The TI-59 solution relies on the flag feature in which the only the ones digit of the value accessed by a St Flg Ind command is used to determine which flag to set. The program won't run well with the printer attached because each time Flag 9 is set the printer goes into TRACE mode.

000   61   GTO
001 60 DEG
002 76 LBL
003 11 A
004 02 2
005 32 X<>T
006 09 9
007 09 9
008 09 9
009 09 9
010 09 9
011 42 STO
012 01 01
013 76 LBL
014 60 DEG
015 69 OP
016 31 31
017 43 RCL
018 01 01
019 33 X-squared
020 42 STO
021 09 09
022 01 1
023 00 0
024 42 STO
025 00 00
026 76 LBL
027 70 RAD
028 86 STF
029 40 IND
030 09 09
031 01 1
032 00 0
033 22 INV
034 49 PRD
035 09 09
036 97 DSZ
037 00 00
038 70 RAD
039 87 IFF
040 00 00
041 35 1/X
042 09 9
043 42 STO
044 00 00
045 25 CLR
046 76 LBL
047 39 COS
048 22 INV
049 87 IFF
050 40 IND
051 00 00
052 38 SIN
053 01 1
054 85 +
055 76 LBL
056 38 SIN
057 97 DSZ
058 00 00
059 39 COS
060 00 0
061 95 =
062 67 EQ
063 30 TAN
064 76 LBL
065 35 1/X
066 81 RST
067 76 LBL
068 30 TAN
069 43 RCL
070 01 01
071 33 X-squared
072 42 STO
073 11 11
074 91 R/S
075 81 RST

#19

Quote:
The TI-59 solution relies on the flag feature in which only the ones digit of the value accessed by a St Flg Ind command is used to determine which flag to set.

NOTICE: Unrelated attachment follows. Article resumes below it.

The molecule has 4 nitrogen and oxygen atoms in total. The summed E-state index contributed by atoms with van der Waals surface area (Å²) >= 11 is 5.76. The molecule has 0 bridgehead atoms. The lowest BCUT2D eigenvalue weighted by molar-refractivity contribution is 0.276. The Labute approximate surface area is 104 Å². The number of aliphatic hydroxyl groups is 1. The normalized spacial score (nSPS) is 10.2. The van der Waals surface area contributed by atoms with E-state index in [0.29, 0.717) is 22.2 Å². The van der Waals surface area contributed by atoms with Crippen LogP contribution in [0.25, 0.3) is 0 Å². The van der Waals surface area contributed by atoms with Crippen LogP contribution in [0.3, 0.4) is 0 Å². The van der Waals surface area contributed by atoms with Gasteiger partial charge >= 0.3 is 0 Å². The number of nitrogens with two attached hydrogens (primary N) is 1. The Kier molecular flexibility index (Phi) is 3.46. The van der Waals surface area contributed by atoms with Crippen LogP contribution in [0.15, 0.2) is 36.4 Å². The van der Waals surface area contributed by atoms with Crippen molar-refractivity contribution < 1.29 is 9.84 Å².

I tried the same on my TI-66 (which was kind of successor to the TI-59 with the same instruction set but without modules). The above mentioned trick does not work on this machine. It looks like I need to separate the last digit on order to make St Flg Ind to work.


#20

I don't remember noting the diffference in flag implementation. My TI-66 and manual aren't immediately available. I may be able to get to them next month.


#21

While I do not have my TI-66 or the TI-66 manual available at this time I do have the issues of TI PPC Notes from the period when the TI-66 came on the market. Page 6 of the Volume 9 Number 9 issue released in early 1984 states:

"... There is no indirect StFlg/IfFlg capability to operate on the least significant digit of a value in the indirect register ..."

While looking for that I found the following limitation on the TI-59 flag capability on page 17 of the Volume 8 Number 2 issue:

"... the StFlg Ind XX sequence sets a flag according to the ones digit if the value in register XX is an integer of twelve digits or less. If the value in register XX is an integer of thirteen digits then the StFlg Ind XX function sets a flag on the basis of the tens digit. ..."

Now you know more about all of this that you probably ever wanted to know. One of my friends used to say that Palmer is the kind of person who, if you ask him for the time of day, tells you how to build a clock.

#22

I always thought that the TI-92 (and its siblings) ran derive as their CAS but that's not entirely true:

Derive 6 on a PC can compute the factorial of 610 in exact mode within a fraction of a second. It displays all 3307 (?) digits. (Enter 610! and then press the [=] icon.)

The same on my TI-92+:

In exact mode 610! results in 610! (Too big to be evaluated)

In approximate mode: oo (with a warning about overflow.)


#23

Your PC has a hundred times the CPU speed and memory of the TI-92.

.